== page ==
The survival of the fittest is one of the most damaging myths of our modern culture. The overarching structure in nature is co-operation and mutual symbiosis. Whether we look at ants or elephants, a pride of lions, or the Emporer Penguins, there is the focus on the collective.
I’ve recently become the honoured keeper of bees and as I’m learning about their complex social structure, the most striking feature is the emphasis on the health of the community.
If an individual needs to be sacrificed for the good on the whole, then it is a necessary action, but that is a far cry from the central concept of the survival of the fittest.
This myth has as its central tenet the understanding that all beings are self-serving and those who are weakest are worthless. But, more accurately, nature holds that everything has its place in the intricate design of Creation, and no place is more important than the other. Even those who live in hierarchical societies, such as baboons or wolves, understand that the hierarchy only exists because of the interdependence of each individual on other individuals. It is not about mastery but about interdependence.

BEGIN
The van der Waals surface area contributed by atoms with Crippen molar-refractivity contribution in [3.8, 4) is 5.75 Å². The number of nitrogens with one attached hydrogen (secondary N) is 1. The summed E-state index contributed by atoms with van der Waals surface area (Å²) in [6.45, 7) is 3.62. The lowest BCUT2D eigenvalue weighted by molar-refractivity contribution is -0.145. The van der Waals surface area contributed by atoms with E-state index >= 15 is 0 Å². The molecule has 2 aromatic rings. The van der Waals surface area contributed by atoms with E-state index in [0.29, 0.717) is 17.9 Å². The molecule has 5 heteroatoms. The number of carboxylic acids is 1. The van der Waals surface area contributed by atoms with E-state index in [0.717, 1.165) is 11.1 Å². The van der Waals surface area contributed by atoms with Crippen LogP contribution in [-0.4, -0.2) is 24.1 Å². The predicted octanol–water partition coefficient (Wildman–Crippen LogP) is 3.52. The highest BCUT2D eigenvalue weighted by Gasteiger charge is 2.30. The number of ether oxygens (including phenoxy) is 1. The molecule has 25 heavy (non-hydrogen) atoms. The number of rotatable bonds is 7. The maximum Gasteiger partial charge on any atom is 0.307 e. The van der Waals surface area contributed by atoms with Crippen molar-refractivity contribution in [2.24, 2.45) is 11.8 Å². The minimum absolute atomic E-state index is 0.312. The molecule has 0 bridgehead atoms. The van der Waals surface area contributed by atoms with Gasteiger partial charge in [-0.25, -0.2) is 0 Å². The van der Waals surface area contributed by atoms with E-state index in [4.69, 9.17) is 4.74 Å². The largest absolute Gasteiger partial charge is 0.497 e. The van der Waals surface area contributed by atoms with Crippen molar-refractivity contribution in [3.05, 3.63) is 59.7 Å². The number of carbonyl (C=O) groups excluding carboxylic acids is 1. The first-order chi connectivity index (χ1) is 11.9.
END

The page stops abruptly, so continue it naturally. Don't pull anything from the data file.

Now let us think of ourselves. There is more DNA in your system that isn’t yours, than there is that is yours. Cancer cell biologist, Joan Borysenko, informs us that of our 100 trillion cells, only 10 trillion